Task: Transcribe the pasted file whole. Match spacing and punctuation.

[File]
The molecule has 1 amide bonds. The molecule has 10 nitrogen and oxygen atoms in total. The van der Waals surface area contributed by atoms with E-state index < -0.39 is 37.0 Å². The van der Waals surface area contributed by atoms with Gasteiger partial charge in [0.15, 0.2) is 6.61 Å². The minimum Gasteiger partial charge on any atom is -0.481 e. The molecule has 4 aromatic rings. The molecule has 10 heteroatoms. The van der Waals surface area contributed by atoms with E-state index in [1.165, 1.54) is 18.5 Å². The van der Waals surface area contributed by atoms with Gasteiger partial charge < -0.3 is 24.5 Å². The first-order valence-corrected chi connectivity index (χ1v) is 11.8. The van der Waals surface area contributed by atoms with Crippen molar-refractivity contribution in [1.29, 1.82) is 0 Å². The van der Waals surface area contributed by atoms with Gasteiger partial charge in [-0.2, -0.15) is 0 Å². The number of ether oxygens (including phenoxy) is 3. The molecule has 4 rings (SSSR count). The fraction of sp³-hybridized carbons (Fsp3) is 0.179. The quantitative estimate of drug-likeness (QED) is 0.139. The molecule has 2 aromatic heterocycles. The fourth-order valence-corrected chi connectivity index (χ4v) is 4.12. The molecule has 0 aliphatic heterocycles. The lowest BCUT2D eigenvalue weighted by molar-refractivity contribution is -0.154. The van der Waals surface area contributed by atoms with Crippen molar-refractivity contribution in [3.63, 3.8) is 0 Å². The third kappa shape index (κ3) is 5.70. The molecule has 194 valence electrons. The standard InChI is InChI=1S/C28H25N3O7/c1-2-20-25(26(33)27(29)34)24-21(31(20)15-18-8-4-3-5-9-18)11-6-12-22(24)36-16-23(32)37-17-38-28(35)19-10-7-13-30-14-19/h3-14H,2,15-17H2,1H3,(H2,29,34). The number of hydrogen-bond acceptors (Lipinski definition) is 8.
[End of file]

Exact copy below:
The molecule has 1 amide bonds. The molecule has 10 nitrogen and oxygen atoms in total. The van der Waals surface area contributed by atoms with E-state index < -0.39 is 37.0 Å². The van der Waals surface area contributed by atoms with Gasteiger partial charge in [0.15, 0.2) is 6.61 Å². The minimum Gasteiger partial charge on any atom is -0.481 e. The molecule has 4 aromatic rings. The molecule has 10 heteroatoms. The van der Waals surface area contributed by atoms with E-state index in [1.165, 1.54) is 18.5 Å². The van der Waals surface area contributed by atoms with Gasteiger partial charge < -0.3 is 24.5 Å². The first-order valence-corrected chi connectivity index (χ1v) is 11.8. The van der Waals surface area contributed by atoms with Crippen molar-refractivity contribution in [1.29, 1.82) is 0 Å². The van der Waals surface area contributed by atoms with Gasteiger partial charge in [-0.2, -0.15) is 0 Å². The number of ether oxygens (including phenoxy) is 3. The molecule has 4 rings (SSSR count). The fraction of sp³-hybridized carbons (Fsp3) is 0.179. The quantitative estimate of drug-likeness (QED) is 0.139. The molecule has 2 aromatic heterocycles. The fourth-order valence-corrected chi connectivity index (χ4v) is 4.12. The molecule has 0 aliphatic heterocycles. The lowest BCUT2D eigenvalue weighted by molar-refractivity contribution is -0.154. The van der Waals surface area contributed by atoms with Crippen molar-refractivity contribution in [3.63, 3.8) is 0 Å². The third kappa shape index (κ3) is 5.70. The molecule has 194 valence electrons. The standard InChI is InChI=1S/C28H25N3O7/c1-2-20-25(26(33)27(29)34)24-21(31(20)15-18-8-4-3-5-9-18)11-6-12-22(24)36-16-23(32)37-17-38-28(35)19-10-7-13-30-14-19/h3-14H,2,15-17H2,1H3,(H2,29,34). The number of hydrogen-bond acceptors (Lipinski definition) is 8.